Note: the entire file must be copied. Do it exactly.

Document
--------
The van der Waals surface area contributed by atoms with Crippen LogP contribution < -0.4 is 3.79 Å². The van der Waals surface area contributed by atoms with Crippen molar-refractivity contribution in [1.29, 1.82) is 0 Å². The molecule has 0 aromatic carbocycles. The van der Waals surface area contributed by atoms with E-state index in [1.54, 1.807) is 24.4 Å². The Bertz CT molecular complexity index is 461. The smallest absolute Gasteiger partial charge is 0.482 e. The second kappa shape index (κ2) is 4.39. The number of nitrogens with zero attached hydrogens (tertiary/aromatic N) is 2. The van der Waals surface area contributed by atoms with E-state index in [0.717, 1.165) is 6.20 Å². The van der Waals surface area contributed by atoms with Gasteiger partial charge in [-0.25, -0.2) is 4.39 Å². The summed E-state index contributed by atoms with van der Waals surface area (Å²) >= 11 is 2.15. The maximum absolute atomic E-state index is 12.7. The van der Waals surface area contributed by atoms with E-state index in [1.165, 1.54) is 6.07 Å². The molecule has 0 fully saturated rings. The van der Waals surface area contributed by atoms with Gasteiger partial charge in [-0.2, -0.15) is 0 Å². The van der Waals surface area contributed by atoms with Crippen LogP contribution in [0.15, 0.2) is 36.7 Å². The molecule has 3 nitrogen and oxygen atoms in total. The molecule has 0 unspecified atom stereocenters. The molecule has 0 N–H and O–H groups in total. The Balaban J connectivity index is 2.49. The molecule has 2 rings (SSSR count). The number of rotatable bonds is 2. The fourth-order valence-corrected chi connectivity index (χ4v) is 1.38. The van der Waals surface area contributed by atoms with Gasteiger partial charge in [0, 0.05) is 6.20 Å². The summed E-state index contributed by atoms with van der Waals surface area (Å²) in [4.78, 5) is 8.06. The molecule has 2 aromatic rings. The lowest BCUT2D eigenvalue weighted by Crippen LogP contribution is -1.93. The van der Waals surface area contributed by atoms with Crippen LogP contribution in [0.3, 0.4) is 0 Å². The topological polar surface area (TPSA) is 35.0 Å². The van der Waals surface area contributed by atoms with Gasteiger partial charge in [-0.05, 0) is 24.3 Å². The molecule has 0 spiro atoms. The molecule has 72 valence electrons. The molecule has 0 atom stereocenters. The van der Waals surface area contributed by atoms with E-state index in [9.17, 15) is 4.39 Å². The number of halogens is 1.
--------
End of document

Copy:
The van der Waals surface area contributed by atoms with Crippen LogP contribution < -0.4 is 3.79 Å². The van der Waals surface area contributed by atoms with Crippen molar-refractivity contribution in [1.29, 1.82) is 0 Å². The molecule has 0 aromatic carbocycles. The van der Waals surface area contributed by atoms with E-state index in [1.54, 1.807) is 24.4 Å². The Bertz CT molecular complexity index is 461. The smallest absolute Gasteiger partial charge is 0.482 e. The second kappa shape index (κ2) is 4.39. The number of nitrogens with zero attached hydrogens (tertiary/aromatic N) is 2. The van der Waals surface area contributed by atoms with E-state index in [0.717, 1.165) is 6.20 Å². The van der Waals surface area contributed by atoms with Gasteiger partial charge in [-0.25, -0.2) is 4.39 Å². The summed E-state index contributed by atoms with van der Waals surface area (Å²) >= 11 is 2.15. The maximum absolute atomic E-state index is 12.7. The van der Waals surface area contributed by atoms with E-state index in [1.165, 1.54) is 6.07 Å². The molecule has 0 fully saturated rings. The van der Waals surface area contributed by atoms with Gasteiger partial charge in [-0.2, -0.15) is 0 Å². The van der Waals surface area contributed by atoms with Crippen LogP contribution in [0.15, 0.2) is 36.7 Å². The molecule has 3 nitrogen and oxygen atoms in total. The molecule has 0 unspecified atom stereocenters. The molecule has 0 N–H and O–H groups in total. The Balaban J connectivity index is 2.49. The molecule has 2 rings (SSSR count). The number of rotatable bonds is 2. The fourth-order valence-corrected chi connectivity index (χ4v) is 1.38. The van der Waals surface area contributed by atoms with Gasteiger partial charge in [0, 0.05) is 6.20 Å². The summed E-state index contributed by atoms with van der Waals surface area (Å²) in [4.78, 5) is 8.06. The molecule has 2 aromatic rings. The lowest BCUT2D eigenvalue weighted by Crippen LogP contribution is -1.93. The van der Waals surface area contributed by atoms with Crippen LogP contribution in [0.3, 0.4) is 0 Å². The topological polar surface area (TPSA) is 35.0 Å². The van der Waals surface area contributed by atoms with Gasteiger partial charge in [-0.05, 0) is 24.3 Å². The molecule has 0 spiro atoms. The molecule has 72 valence electrons. The molecule has 0 atom stereocenters. The van der Waals surface area contributed by atoms with E-state index in [9.17, 15) is 4.39 Å². The number of halogens is 1.